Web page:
DURHAM, N.C. — Biomedical engineers have grown miniature human blood vessels that exhibit many of the symptoms and drug reactions associated with Hutchinson-Gilford Progeria Syndrome — an extremely rare genetic disease that causes symptoms resembling accelerated aging in children.
The technology will help doctors and researchers screen potential therapeutics for the disease more rapidly, with the goal of eventually creating a platform for personalized screening. The technique also offers a new way to study other rare diseases and could provide insights into treating heart disease in the elderly.
The study was published online on August 15 in the journal Scientific Reports.
"One of the drugs currently prescribed for this disease extends patients' lives by three months, and that's been considered a major feat," said Leigh Atchison, a doctoral candidate in biomedical engineering at Duke University and first author of the study. "They're looking for anything that will extend lifespan by even a few months. It's that devastating."
Hutchinson-Gilford Progeria Syndrome — or simply progeria for short — is a non-hereditary genetic disease caused by a single-point mutation in the genome. It is so rare and so deadly that there are currently only about 250 known cases worldwide.
Progeria is triggered by a defective protein called progerin that accumulates outside of a cell's nucleus rather than becoming part of its structural support system. This causes the nucleus to take on an abnormal shape and inhibits its ability to divide. The resulting symptoms look much like accelerated aging, and affected patients usually die of heart disease brought on by weakened blood vessels before the age of 14.
"Progeria isn't considered hereditary, because nobody lives long enough to pass it on," said George Truskey, the R. Eugene and Susie E. Goodson Professor of Biomedical Engineering at Duke. "There are currently 75 children in clinical trials, which is amazing given the rarity of the disease. But with 15 compounds under consideration for trials, the math just ultimately won't work out. You can't try all of these drugs or various combinations of them in humans, so we're hoping our platform will provide an alternative way to test them."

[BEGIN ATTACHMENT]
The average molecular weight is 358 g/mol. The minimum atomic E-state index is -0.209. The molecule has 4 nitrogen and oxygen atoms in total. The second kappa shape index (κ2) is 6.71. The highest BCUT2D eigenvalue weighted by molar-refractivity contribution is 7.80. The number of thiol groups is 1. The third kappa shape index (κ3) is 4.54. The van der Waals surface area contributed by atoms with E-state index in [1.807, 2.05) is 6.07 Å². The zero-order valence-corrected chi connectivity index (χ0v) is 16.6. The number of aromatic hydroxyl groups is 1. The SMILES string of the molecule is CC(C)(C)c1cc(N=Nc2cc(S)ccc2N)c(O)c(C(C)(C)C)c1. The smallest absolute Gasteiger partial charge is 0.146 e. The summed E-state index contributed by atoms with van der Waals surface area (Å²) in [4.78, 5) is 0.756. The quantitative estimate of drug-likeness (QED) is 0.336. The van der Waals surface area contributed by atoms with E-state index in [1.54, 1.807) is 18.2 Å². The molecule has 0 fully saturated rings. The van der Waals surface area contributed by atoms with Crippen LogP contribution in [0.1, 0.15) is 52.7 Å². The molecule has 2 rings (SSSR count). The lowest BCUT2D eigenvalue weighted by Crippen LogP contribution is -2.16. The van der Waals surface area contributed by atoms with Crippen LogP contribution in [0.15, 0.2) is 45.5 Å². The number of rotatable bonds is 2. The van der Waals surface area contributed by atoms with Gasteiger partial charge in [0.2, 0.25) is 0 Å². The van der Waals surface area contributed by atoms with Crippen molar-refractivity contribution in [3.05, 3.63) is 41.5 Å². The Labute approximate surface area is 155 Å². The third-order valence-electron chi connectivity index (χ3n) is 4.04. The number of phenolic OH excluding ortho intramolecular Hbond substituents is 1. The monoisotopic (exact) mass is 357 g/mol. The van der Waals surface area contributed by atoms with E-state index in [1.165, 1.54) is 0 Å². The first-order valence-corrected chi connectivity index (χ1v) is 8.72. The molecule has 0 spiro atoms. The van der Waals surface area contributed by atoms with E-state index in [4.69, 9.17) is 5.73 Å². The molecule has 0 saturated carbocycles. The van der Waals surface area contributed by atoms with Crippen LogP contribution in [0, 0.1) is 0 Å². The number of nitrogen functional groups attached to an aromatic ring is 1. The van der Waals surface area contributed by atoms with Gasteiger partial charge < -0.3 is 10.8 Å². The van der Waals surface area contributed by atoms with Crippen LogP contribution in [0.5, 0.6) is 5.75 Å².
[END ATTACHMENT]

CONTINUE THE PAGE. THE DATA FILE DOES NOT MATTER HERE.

Blood vessels are difficult to simulate because their walls have multiple layers of cells, including the endothelium and the media. The endothelium is the innermost lining of all blood vessels that interacts with circulating blood. The media is made mostly of smooth muscle cells that help control the flow and pressure of the blood within.
Researchers believe that it is the deterioration of these smooth muscle cells that ultimately leads to the heart disease and failure that so often kills patients with progeria. But because there are so few people with progeria, it is extremely difficult to study in the patients themselves.
"Because it's such a hard disease to study, we wanted to see if we could create a platform using human cells that more accurately represents the disease and then use it for drug testing," said Atchison. "So we tried to grow miniature artificial blood vessels using induced pluripotent stem cells derived from cells taken from patients with progeria."
The plan worked. In just four weeks of growth, the engineered blood vessels exhibit many of the symptoms seen in people with the disease — symptoms that simple cell cultures have not been able to recreate. The blood vessels also respond similarly to pharmaceuticals, revealing nuances into how current therapies are working.
While the blood vessels showed improved function after a week of being dosed with an analogue of rapamycin, a drug known as everolimus, calcification and other symptoms of cardiovascular disease remained. This implies that the drug is helping the smooth muscle cells work better, but not remedying the underlying symptoms.
"That's why our system could be so useful," said Atchison. "It could tell us exactly what the drug is doing in a quicker, more high-throughput manner, and whether we need a second treatment to address other aspects of the disease."
The success may aid the study of other rare diseases, too.
"The major thing we're happy with is that this serves as a proof of principle for creating a vascular model of a rare disease in the laboratory to better understand it and hopefully develop a therapy," said Truskey.
The research may also provide insight into why some elderly people become especially prone to heart disease. Many heart patients have shown the same buildup of the progerin protein, so researchers believe there may be a link between the two conditions.
There are, of course, limitations to the new artificial blood vessels. They are not connected to any outside organs, nor are they embedded in the complicated biology of a living human being.
"We only created smooth muscle cells from progeria patients in this study, but their endothelial cells might play a major role as well," said Atchison. "If we can incorporate endothelial cells derived from the patients' own cells into the model as well, then we can create a more personalized testing platform for these patients."
This research was supported by the National Institutes of Health (UH3TR000505, R01HL126784), the National Science Foundation (GRFP Grant #1106401), the Maryland Stem Cell Research Fund, and the Progeria Research Foundation.
CITATION: "A Tissue Engineered Blood Vessel Model of Hutchinson-Gilford Progeria Syndrome Using Human iPSC-derived Smooth Muscle Cells," Leigh Atchison, Haoyue Zhang, Kan Cao, George A. Truskey. Scientific Reports, Aug. 15, 2017. DOI: 10.1038/s41598-017-08632-4
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